Offline eye contact is easy. We talk to somebody and look at them. Easy breezy. Online, where we spend a lot of time now for Zoom calls and during livestreams and podcasts, it’s not as easy. We want to look at the other person on the screen, but that won’t look like eye contact to them because to create the illusion of eye contact we have to look at the camera. So how can you make better eye contact on video work? Let’s look at the options.
Here’s how that looks. I’m looking at the other person on the monitor:
And then here’s when I look at the camera:
It certainly can be subtle. This example was taken on my iPad Pro where the screen and camera are very near each other. You can certainly see the difference there, and it can look worse on other setups where the camera is even farther from the screen.
That’s really the root problem when we miss out on eye contact: The camera is too far from the screen. But there are ways around that. Let’s dive into some options.
Use a teleprompter
James Stuber shares in this video how you can setup a teleprompter to provide that eye contact experience.
Plexicam – which is marketed as a teleprompter alternative – is another option. Basically, this is a camera holder that sits directly on the screen on top or near the person’s face that you are talking to.
Center Cam is another middle-screen camera and appears smaller than Plexicam.
Look at the camera
If you can pull it off, you can also just look at the camera. So if the camera is on top of your monitor, look at it and don’t look at the screen. That’s what I tried to do for the longest time but it’s hard because we want to look at the other person – on the screen.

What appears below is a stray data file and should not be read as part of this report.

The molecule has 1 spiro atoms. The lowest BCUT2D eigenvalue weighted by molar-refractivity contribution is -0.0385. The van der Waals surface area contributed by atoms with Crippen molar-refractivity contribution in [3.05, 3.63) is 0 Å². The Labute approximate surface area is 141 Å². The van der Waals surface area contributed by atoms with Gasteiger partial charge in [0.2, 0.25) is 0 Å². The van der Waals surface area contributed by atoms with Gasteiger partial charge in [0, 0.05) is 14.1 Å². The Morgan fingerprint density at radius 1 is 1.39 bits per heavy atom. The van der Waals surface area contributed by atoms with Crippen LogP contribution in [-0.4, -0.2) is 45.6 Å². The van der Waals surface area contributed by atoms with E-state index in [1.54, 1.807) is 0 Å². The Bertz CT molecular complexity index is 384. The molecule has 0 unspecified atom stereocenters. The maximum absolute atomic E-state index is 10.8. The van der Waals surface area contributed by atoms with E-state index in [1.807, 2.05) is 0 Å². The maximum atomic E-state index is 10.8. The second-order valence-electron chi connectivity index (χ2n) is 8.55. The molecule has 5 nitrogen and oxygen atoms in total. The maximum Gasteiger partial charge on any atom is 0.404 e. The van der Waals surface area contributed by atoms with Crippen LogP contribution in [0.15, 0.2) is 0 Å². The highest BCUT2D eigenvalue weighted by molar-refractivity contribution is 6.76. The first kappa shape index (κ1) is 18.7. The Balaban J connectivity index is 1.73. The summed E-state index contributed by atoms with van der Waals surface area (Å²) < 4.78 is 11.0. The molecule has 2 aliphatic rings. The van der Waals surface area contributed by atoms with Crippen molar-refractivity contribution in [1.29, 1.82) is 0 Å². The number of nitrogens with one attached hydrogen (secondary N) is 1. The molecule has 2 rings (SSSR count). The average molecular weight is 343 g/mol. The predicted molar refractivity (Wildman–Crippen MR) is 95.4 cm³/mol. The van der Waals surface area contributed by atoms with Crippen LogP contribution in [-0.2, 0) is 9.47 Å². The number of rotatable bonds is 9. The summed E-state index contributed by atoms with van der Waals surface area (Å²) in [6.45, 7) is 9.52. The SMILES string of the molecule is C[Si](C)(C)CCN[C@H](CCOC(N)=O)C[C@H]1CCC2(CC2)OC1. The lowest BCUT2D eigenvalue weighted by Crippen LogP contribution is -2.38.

Use an overhead tripod mount
I’ve been using an overhead tripod mount attached to my desk for a while now. Until now, the camera was on top of my monitor so it was looking down. I wondered if I could simply move it in front of the monitor and place it near the other person on the livestream to get better eye contact.
Previously, I had it connected toward the back end of my desk and then simply moved it more toward the front so I could move it in front of the screen. You can see in this video how much of a difference that makes.
But if the end goal is to make it look nicer on the livestream, it’s probably worth it. Plus, it’s easy enough to move the mount out of the way.
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Using this setup for meetings upon meetings all day probably would get old. I think it would bother me. But my livestreams are 27 minutes, and making better eye contact as the audience sees it can create a better experience for the audience. That’s ultimately the end goal of the show. What works for them, and what makes the show good to the viewer?
I’ll probably keep moving my mount in and out of position to create the illusion of better eye contact.